My tweetdeck is pinging like crazy since I began searching entries on swine flu, more than Oprah and three times more than climate change. In face-to-face conversations, I’ve heard dozens say “I think I had the swine flu.” I haven’t once heard someone say, “I sent my Senators a letter today, requesting immediate action on climate change” or “Today is my no drive day, I’m hoping to recover from climate change.”
So I consult the experts: I’m carpooling (chauffeuring) my teenagers, with the beautiful Colorado sky heavy with smoke from California fires, and NPR broadcasting another story of H1N1. I ask this captive crowd “Why aren’t people as concerned about global warming?” Their analysis is spot on: “People can imagine getting deathly sick from the flu; everyone has experienced this to some degree. However, most people don’t know what it feels like to suffer from climate change.” Interesting observation coming from children who literally ran from the Asian tsunami in 2004.
Three tweets cross my screen all reading “India's swine flu toll crosses 400.” A quick Google search yields perspective: 3,000 children die every day in India due to hunger and malnutrition, and 3,900 children die every day around the globe from water borne diseases (WHO 2004). According to UNICEF, climate change is expected to intensify these threats and also likely to accelerate certain large-scale environmental changes, including desertification, diminishing freshwater resources and biodiversity loss, which has far-reaching effects on child health and wellbeing.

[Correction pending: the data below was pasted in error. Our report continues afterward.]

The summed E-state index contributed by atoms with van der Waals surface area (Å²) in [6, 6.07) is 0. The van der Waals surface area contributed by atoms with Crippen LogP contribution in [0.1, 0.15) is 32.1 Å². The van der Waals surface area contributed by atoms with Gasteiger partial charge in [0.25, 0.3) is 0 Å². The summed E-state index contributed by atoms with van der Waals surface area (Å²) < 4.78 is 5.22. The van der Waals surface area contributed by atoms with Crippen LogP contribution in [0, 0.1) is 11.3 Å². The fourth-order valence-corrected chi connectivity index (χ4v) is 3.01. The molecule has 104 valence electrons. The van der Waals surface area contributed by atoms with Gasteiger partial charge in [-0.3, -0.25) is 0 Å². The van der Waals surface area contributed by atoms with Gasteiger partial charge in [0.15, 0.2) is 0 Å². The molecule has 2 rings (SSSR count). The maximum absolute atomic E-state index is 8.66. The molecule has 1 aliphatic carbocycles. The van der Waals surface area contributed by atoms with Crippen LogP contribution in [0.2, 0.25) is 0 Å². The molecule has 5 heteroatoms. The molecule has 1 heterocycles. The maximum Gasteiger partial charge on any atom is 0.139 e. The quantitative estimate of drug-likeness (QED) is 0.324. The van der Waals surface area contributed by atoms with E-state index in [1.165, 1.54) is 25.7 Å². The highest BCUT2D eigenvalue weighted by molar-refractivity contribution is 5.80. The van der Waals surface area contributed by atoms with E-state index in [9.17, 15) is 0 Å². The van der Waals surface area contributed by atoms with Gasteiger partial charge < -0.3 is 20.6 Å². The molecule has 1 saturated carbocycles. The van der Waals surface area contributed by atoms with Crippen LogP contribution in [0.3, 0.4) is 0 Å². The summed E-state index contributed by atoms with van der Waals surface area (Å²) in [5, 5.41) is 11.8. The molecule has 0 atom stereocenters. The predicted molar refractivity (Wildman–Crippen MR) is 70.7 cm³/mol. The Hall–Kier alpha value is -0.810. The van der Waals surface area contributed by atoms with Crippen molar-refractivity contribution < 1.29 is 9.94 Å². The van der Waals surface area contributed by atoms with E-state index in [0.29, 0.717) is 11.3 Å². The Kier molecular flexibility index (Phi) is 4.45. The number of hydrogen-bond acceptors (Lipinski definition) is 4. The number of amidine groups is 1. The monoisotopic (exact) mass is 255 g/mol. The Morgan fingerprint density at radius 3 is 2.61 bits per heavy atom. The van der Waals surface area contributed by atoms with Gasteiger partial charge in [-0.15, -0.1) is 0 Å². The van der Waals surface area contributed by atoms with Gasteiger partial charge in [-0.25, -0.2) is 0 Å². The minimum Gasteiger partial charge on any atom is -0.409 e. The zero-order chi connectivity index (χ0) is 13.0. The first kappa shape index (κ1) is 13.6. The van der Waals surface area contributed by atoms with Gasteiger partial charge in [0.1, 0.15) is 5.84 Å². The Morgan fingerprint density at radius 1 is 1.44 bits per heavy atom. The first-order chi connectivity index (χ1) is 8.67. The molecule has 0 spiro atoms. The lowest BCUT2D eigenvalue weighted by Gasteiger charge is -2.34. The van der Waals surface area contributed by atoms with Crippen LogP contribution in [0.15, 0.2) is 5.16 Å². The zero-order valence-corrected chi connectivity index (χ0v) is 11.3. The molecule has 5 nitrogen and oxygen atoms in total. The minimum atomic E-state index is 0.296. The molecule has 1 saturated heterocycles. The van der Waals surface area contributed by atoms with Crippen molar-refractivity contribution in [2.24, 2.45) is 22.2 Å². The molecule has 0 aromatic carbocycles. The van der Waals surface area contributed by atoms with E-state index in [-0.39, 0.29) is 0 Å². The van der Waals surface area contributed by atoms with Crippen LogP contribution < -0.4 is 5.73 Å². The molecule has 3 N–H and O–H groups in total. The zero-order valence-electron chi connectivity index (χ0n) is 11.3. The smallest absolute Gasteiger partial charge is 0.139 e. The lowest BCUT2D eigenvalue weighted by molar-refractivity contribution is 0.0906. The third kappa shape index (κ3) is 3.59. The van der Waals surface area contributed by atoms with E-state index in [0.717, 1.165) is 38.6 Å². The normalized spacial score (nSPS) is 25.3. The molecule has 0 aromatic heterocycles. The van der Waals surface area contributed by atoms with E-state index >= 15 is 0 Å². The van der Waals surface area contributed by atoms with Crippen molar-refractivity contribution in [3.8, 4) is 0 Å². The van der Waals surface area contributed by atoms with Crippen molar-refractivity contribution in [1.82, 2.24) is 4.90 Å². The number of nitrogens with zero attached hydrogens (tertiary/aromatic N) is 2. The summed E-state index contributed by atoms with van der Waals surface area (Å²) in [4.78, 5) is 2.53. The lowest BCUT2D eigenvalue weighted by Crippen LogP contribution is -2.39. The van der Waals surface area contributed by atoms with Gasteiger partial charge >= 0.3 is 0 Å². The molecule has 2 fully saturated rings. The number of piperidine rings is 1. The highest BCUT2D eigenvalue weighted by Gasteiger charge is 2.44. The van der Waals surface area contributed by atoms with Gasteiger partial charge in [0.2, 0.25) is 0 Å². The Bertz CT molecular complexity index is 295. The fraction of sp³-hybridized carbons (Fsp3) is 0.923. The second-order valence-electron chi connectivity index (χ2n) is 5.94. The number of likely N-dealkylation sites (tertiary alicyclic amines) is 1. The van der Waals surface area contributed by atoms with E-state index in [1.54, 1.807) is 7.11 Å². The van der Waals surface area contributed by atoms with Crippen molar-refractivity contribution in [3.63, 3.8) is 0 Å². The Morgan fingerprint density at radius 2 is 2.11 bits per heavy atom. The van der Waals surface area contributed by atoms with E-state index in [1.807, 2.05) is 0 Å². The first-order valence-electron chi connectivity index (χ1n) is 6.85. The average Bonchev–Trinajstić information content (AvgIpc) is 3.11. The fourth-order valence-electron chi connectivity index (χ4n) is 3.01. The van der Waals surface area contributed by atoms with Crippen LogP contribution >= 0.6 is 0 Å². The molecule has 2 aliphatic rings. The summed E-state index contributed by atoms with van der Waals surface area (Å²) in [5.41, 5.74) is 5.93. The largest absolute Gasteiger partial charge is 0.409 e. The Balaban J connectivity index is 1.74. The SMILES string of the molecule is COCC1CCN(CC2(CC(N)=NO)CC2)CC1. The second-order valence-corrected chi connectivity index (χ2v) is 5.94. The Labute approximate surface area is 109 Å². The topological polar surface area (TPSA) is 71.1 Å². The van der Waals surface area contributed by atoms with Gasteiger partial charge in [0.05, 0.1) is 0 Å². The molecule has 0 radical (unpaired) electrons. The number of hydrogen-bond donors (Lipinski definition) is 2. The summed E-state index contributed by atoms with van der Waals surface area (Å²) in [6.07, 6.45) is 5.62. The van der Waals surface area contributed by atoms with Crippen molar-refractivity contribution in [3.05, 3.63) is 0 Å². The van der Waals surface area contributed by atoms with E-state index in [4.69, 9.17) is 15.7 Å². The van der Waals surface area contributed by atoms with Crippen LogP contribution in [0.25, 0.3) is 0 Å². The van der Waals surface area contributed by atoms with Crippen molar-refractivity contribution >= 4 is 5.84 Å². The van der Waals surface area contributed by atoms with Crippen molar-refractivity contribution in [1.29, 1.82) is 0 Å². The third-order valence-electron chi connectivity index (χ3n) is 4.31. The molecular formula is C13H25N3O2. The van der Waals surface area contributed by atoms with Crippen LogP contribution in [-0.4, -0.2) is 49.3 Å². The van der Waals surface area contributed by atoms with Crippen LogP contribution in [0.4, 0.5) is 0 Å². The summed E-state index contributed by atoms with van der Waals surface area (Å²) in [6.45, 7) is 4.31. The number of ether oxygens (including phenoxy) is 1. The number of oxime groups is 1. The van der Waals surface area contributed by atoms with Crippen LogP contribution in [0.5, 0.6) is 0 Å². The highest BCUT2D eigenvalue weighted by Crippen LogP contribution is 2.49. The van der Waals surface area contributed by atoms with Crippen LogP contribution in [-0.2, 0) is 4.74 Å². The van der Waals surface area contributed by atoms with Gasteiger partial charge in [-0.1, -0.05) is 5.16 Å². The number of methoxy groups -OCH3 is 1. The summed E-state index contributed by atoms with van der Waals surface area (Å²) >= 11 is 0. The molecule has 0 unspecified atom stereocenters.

Herein lies the kernel of my middle-of-the-night tantrum: where is our collective panic about climate change? Our energy consumptive lifestyles do not blink in the quake of devastating floods, receding glaciers and starving children. Instead we are arming ourselves with anti-bacterial gel and flu shots. "Swine flu and climate change are inextricably related," says Angela Mawle, CEO of the UK Public Health Association. "Both are the end results of unbridled economic growth, environmental degradation and industrial agricultural practices. When will we ever learn that prevention is better than cure?"
Consider this post an invitation to a full scale mother tantrum until we collectively get serious about addressing the grave threat climate change poses to our children and grandchildren, and start talking and tweeting about it.
Raise a ruckus on Oct. 24th, the International Day of Climate Action, find out how at 1sky.org and 350.org. And that’s a tweet.
Download UNICEF’s report, CLIMATE CHANGE AND CHILDREN: A human security challenge, to read more about the threats of climate change as well as adaptation and mitigation strategies.
By Joellen Raderstorf, Director of Mothers Acting Up. Follow her on Twitter: www.twitter.com/earnest_mama